Yes, much of this stuff is fairly disjointed, as I recall, which is unfortunate. Many of the basic computations are not terribly difficult (just tricky), so I think they are not written down in many places. The issue you are having in the computation in your comment comes from having to use some analytic continuation technique to extend the range of possible $\alpha$s in the inverse transform of $|\xi|^\alpha$. $|x|^{-n-1}$ is not locally integrable, as Tom pointed out, so its a bit more delicate. –  Peter Luthy May 8 '12 at 15:05
    
Now that I think about it, the analytic continuation might need some additional work... there might be some poles at certain integers $\alpha$, so you would need to add an additional term to balance things out. This computation has to be written down someplace. Sorry that I don't know of a good place. –  Peter Luthy May 8 '12 at 16:12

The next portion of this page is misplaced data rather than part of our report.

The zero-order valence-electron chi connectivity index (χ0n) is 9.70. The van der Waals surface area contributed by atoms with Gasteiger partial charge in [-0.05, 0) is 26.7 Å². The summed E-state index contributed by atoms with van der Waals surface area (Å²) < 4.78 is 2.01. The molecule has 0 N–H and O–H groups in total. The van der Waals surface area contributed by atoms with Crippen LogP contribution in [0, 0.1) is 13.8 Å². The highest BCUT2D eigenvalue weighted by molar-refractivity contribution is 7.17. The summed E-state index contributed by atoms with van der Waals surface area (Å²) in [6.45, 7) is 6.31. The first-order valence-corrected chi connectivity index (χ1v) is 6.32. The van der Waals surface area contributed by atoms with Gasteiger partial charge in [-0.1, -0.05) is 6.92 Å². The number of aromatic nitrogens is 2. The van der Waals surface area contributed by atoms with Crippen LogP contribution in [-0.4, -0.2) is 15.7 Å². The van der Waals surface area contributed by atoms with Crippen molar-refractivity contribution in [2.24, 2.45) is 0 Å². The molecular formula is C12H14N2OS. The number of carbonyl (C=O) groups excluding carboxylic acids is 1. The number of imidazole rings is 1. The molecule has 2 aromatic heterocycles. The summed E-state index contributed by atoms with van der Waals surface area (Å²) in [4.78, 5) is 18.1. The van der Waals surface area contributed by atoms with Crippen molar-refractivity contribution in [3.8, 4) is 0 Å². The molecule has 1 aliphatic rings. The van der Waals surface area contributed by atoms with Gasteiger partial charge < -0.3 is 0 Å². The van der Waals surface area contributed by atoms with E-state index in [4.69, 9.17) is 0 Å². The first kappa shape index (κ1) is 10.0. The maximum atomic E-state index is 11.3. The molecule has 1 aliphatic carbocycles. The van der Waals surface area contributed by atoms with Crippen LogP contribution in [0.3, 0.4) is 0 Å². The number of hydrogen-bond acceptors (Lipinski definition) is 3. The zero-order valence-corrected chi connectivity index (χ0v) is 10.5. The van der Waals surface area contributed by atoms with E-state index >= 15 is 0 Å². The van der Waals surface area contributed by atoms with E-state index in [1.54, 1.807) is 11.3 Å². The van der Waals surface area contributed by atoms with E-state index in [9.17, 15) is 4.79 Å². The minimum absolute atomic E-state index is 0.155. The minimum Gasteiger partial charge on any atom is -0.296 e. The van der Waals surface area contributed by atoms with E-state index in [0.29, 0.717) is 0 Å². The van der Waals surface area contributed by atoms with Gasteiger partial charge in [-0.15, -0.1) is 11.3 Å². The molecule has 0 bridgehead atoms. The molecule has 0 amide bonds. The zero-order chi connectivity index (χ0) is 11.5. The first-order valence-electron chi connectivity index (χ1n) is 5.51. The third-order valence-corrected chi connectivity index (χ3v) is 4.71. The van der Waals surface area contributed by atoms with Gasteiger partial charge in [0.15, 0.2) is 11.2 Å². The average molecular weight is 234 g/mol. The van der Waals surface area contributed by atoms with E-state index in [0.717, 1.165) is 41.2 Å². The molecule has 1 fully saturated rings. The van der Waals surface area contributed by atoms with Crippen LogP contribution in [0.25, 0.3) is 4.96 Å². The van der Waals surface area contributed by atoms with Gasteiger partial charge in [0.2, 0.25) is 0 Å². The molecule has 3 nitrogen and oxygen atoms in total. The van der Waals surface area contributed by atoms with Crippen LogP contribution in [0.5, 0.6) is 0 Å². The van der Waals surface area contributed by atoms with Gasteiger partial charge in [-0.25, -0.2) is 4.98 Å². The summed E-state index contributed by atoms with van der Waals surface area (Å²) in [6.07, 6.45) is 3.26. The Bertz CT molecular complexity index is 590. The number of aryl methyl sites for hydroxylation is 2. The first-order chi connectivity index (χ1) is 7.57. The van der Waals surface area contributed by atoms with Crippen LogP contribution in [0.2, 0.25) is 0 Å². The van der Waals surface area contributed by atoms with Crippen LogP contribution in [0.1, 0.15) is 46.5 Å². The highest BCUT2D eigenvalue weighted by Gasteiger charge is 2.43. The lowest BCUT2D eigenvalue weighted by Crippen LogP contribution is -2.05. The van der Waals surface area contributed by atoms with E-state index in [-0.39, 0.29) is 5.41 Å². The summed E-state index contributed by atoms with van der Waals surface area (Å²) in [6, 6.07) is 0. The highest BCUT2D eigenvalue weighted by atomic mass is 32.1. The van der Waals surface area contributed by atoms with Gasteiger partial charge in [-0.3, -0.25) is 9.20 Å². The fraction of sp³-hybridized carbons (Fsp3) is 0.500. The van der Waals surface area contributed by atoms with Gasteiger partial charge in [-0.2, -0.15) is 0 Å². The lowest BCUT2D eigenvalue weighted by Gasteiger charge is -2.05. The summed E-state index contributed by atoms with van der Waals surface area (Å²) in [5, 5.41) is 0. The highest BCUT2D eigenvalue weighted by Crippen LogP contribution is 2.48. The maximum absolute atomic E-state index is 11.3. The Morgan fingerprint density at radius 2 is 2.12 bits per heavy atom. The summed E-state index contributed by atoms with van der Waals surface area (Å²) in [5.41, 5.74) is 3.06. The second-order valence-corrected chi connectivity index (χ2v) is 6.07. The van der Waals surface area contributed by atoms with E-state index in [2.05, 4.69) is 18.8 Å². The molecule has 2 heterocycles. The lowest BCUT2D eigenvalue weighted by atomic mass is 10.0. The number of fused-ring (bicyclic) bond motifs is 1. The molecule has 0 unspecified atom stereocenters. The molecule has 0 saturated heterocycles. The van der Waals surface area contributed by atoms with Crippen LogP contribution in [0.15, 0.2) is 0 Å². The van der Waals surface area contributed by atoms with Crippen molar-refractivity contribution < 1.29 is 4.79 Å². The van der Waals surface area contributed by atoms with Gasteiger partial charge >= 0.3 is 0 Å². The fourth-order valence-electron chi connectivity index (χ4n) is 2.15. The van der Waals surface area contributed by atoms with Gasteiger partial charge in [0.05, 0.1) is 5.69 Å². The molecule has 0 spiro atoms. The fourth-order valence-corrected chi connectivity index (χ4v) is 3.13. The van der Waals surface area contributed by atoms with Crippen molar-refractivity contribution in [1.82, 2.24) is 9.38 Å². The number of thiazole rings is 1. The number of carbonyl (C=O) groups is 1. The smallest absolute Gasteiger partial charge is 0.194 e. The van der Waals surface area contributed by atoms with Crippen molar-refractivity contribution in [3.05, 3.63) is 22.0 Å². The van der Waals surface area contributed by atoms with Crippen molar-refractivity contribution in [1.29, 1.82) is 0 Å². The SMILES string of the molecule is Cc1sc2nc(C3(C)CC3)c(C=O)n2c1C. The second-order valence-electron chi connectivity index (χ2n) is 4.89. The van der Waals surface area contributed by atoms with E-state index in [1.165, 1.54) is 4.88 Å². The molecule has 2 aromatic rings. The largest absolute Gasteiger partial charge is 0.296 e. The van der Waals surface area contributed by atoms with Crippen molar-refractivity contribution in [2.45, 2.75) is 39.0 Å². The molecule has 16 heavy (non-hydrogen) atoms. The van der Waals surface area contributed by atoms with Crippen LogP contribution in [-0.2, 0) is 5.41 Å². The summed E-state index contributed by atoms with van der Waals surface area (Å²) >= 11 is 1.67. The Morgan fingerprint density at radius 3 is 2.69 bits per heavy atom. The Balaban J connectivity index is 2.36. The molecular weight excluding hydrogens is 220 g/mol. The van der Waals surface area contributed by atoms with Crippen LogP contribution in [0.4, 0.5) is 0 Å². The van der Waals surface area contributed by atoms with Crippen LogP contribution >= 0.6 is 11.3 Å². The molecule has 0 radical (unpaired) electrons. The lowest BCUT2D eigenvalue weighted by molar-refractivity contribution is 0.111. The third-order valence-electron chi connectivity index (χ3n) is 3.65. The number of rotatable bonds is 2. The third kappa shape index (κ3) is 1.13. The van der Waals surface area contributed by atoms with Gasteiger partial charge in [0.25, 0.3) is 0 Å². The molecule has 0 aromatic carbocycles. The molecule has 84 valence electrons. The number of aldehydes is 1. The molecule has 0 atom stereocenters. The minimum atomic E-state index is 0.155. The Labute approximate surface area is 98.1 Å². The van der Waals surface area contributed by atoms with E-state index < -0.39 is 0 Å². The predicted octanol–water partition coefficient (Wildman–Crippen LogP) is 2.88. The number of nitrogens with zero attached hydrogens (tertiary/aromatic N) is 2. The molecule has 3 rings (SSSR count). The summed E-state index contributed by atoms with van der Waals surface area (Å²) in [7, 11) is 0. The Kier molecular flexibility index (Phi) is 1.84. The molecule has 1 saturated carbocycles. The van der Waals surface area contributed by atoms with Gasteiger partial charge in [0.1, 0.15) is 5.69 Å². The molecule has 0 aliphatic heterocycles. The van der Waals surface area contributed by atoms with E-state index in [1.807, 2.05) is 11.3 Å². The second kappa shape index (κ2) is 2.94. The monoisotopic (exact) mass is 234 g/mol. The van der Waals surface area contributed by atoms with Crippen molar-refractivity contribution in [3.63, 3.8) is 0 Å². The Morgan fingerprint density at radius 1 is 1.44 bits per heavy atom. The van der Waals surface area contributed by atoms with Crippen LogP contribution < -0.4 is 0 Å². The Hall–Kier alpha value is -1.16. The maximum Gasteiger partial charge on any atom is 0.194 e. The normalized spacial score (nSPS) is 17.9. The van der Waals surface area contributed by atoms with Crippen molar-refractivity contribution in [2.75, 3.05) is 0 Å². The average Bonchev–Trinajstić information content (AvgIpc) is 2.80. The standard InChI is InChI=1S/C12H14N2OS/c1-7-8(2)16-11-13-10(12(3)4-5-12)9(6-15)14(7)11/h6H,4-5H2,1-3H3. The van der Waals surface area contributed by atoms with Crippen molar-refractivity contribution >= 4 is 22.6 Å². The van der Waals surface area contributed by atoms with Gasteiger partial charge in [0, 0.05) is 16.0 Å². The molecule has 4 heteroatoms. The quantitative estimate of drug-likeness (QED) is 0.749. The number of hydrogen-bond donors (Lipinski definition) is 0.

This answer is a modified version of Tom's edit on Michael's answer just to make it a bit more rigorous.

Take $b(\xi)$ to be a smooth non negative radially symmetric function supported in $1< |\xi| <2$. Then we see that $|\xi|^\alpha = c \int_0^\infty t^{\alpha-1} b(\xi/t) dt$.

Now, let us say $b$ is the fourier transform of some kernel $k$, which will also be smooth, radially symmetric, and its integral is zero because $b(0)=0$. Then $b \cdot \hat u = \widehat{k \ast u}$. Moreoever, since k has integral zero and is symmetric $$ b \cdot \hat u = \left(\int k(y) (u(x+y)-u(x)) dy\right)^\wedge. $$

Let us assume that $\alpha \in (0,2)$.

I want to use the identity above for $|\xi|^\alpha$ as an integral of scaled versions of $b$. For that recall that $b(\cdot/t)^\\wedge = t k(t\cdot)$. So, we have $$ |\xi|^\alpha \cdot \hat u = \left( c \int_0^\infty t^{\alpha-1} \int t k(ty) (u(x+y)-u(x)) \ dy dt \right)^\wedge$$ Exchanging the order of integration we have that $$ |\xi|^\alpha \cdot \hat u = \left( \int (u(x+y)-u(x)) K(y) dy \right)^\wedge$$ for $$ K(y) = c \int_0^\infty t^{\alpha} k(ty) dt = c_0 |y|^{-n-\alpha}.$$ The last identity is obtained from the change of variables $s = t|y|$.